On the decline

Enbridge Inc. (ENB-T) was narrowly lower in the wake of forecasting higher costs for its long-contested pipeline replacement project, citing regulatory and permitting delays, winter construction and COVID-19 protocols, among other reasons.

Line 3, built in the 1960s, ships crude from a Canadian oil hub in Edmonton, Alberta, to U.S. Midwest refiners, and carries less oil than it was designed for because of age and corrosion. Replacing the pipeline would allow Enbridge to roughly double its capacity to 760,000 barrels per day.

While the Canadian portion is complete, Enbridge has run into repeated obstacles in Minnesota, where reviews have lasted for about five years.

The updated cost also comes at a time when U.S. President Joe Biden has canceled the permit needed to build TC Energy Corp’s Keystone XL oil pipeline in a blow to Canada’s oil sector, which had already been depressed for years due to high production costs and carbon emissions.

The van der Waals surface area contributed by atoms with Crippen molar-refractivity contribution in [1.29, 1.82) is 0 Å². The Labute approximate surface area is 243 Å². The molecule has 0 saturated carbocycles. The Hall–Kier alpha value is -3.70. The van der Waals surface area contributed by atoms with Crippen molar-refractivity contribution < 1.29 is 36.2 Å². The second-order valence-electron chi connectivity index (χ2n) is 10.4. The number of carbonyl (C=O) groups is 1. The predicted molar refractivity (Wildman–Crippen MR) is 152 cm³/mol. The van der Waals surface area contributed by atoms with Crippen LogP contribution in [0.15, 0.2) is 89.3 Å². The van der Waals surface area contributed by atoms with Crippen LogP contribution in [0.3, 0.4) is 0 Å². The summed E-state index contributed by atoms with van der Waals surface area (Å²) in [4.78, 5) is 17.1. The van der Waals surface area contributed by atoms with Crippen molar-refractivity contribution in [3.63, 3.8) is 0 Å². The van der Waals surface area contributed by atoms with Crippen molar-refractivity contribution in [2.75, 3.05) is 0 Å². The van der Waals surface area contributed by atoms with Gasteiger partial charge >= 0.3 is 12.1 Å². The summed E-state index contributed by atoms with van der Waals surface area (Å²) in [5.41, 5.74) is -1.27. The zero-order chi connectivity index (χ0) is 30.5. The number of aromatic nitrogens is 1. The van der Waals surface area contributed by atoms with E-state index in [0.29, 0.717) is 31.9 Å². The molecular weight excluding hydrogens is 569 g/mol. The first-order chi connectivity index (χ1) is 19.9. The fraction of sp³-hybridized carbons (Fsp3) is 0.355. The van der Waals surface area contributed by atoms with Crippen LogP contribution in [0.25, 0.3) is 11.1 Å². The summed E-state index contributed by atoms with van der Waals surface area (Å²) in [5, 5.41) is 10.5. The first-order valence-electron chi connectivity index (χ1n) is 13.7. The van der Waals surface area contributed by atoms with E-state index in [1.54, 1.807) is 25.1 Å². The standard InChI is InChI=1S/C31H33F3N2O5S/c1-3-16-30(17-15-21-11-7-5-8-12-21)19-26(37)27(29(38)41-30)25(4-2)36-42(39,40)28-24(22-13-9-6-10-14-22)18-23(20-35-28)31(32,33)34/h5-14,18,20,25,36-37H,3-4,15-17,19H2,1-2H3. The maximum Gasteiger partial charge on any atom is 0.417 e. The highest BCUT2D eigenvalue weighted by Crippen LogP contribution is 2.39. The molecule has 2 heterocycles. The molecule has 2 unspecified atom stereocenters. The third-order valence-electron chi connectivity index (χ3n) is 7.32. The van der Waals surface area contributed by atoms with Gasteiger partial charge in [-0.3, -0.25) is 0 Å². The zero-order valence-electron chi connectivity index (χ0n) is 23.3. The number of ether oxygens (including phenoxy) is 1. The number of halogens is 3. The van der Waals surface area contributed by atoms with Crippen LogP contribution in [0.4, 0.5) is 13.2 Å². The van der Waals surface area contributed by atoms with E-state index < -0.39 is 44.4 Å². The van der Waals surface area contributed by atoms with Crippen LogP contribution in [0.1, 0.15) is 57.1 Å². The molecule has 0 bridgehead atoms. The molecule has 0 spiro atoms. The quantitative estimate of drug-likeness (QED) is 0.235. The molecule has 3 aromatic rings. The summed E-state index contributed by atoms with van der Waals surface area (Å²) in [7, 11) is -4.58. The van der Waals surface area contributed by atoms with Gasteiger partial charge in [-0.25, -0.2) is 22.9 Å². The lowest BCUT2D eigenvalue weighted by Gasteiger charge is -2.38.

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Enbridge now estimates capital costs for the Line 3 replacement project, including the Canadian segment already in service, at $9.3-billion, up from $8.2-billion.

Calgary-based Enbridge said it targeting to put the pipeline in service in the fourth-quarter.

The company, which also missed estimates for quarterly profit on Friday, said volumes on its liquids mainline were impacted by reduced refinery demand.

On an adjusted basis, Enbridge earned 56 cents per share, while analysts had expected 61 cents per share, according to IBES data from Refinitiv.

See also: Can the environmentally conscious buy pipeline shares?

Fortis Inc. (FTS-T) was flat in the premarket release of better-than-anticipated fourth-quarter results.

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The St. John’s-based utility reported non-GAAP earnings per share of 69 cents, down 6 cents year-over-year but above the consensus projection on the Street of 67 cents, according to Refinitiv data.